The mind's dependency recovery weather can change very rapidly and delay, distraction, relaxation, deep breaths, cool water, and truth are some of your best tools while you get the hang of things. The bottom line always remains the same. Thoughts and craves can't hurt, burn us, cut us, make us bleed, or destroy our glory. The path to comfort and lasting freedom is the same for all of us - no nicotine just one day at a time, Never Take Another Puff!

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FoolNoMore2
FoolNoMore2

July 13th, 2006, 10:54 am #16

This site never ceases to amaze me...and it just proves how important it is to continue to read, read and read some more.

This is my 8th day and I have experienced this exact scenario...I got through it, but was hanging on by my fingernails all day and night. I should have looked for help on this site earlier, but didn't. I am so grateful this topic popped up tonight. I realize that circumstances which transpired throughout the course of the day triggered my feelings of being unworthy of being successful and there are certain people in my life who feel pretty lousy about themselves and would just love to see me fail. Not going to happen today!!! Never take another puff!

Barb- Free and healing for 8 days, 10 hrs & 51 minutes, while extending my life expectancy 1 day & 4 hrs. by avoiding the use of cigarettes that would have cost me $62.06.
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Marixpress
Marixpress

September 21st, 2006, 12:21 am #17

It does get better just hold out for one more day.
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sunflower39861
sunflower39861

February 15th, 2007, 3:30 am #18

Thanks for bumping this thread up today Joel. Day 8 which was yesterday for me, was a really rough one.
I had read this thread a few days ago and couldn't find it again, but remembering what you said helped me get thru my rough day.
I'm definitely going to put this one in my favs so I don't loose it. lol
Barb -Smoke Free and Healing for Nine Days, 4 Hours and 29 Minutes, while extending my life expectancy 1 Day and 14 Hours, by avoiding the use of 459 death sticks that would have cost me $143.60.
Last edited by sunflower39861 on November 6th, 2009, 11:56 am, edited 1 time in total.
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Apryl9
Apryl9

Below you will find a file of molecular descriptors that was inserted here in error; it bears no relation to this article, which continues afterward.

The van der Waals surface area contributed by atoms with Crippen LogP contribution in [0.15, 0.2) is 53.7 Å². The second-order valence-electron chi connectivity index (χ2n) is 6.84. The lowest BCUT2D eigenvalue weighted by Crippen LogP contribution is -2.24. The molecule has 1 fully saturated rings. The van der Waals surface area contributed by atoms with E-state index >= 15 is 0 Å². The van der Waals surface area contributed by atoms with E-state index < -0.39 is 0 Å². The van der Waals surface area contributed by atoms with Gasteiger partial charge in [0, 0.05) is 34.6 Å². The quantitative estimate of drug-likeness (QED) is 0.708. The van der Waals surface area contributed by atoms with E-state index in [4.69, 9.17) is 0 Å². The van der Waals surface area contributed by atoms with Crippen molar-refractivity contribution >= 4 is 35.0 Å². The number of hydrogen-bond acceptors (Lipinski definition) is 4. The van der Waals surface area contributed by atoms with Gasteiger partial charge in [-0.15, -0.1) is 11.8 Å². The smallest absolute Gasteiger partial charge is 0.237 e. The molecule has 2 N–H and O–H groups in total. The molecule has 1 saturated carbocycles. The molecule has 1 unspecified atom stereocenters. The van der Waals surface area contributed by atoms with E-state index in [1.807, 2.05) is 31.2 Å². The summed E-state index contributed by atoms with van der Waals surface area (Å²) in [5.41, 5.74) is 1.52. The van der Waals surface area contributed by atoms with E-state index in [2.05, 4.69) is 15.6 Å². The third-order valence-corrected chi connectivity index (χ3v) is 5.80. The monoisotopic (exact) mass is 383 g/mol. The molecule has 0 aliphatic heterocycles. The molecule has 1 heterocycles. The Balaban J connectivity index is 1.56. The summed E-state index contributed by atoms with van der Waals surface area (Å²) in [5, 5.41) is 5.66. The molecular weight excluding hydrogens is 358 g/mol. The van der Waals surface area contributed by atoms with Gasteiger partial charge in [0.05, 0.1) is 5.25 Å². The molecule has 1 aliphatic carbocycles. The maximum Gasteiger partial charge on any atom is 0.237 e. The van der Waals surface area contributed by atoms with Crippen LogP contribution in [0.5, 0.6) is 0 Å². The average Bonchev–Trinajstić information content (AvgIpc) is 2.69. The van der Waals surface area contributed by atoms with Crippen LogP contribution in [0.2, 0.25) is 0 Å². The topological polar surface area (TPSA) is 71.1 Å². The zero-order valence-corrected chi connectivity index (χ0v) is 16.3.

March 31st, 2007, 2:42 am #19

Gosh I am so glad I found this thread, maybe I'm not so weird after all. I just couldn't figure out why it was getting "worse". I think I understand a liitle more!
Free and healing for 7 days.
Last edited by Apryl9 on November 6th, 2009, 11:57 am, edited 1 time in total.
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savide7
savide7

April 8th, 2007, 1:47 pm #20

Yea!!! You are here, and no little 4 inch tube of tobacco is going to hold you hostage! I finally broke my one month plateau. Never take another puff!
Everybody here is holding everybody's hand!
Debbie
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FreedomNicotine
FreedomNicotine

November 6th, 2009, 11:59 am #21

Any urges for cigarettes that occur today are reactions to conditioned triggers. You are doing or experiencing something for the first time without smoking. It may be going to a bar, a wedding or going on a plane. It may be seeing a person or being in a place where you always had a cigarette in the past. It may be something you hear or even an old familiar aroma. The sense of smell is a powerful mechanism for triggering old emotional feelings.

So today, if you find yourself desiring a cigarette, look around you and see why at this particular time and place a cigarette is on your mind. Once you understand that the desire is being triggered by some reaction to an insignificant event, you can just say "no" to the cigarette without further problem. All you need to do is understand what triggered the thought. The urge will pass. The next time you encounter a similar situation you will not even think of a cigarette. You will have learned how to face another experience as a ex-smoker.

Quitting smoking is a learning experience. Every time you overcome an urge you will have overcome another obstacle that threatened your status as an ex-smoker. As time goes by, you will run out of obstacles and you can comfortably go through life a happier and healthier person. All you need to remember and practice to stay an ex-smoker is - NEVER TAKE ANOTHER PUFF.

Joel


(Excerpt from the original post)
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Johnnie
Johnnie

October 21st, 2010, 4:54 pm #22

Another welcome find from Joel's amazing library. Embracing craves is just the start...transcending the triggers becomes the new goal.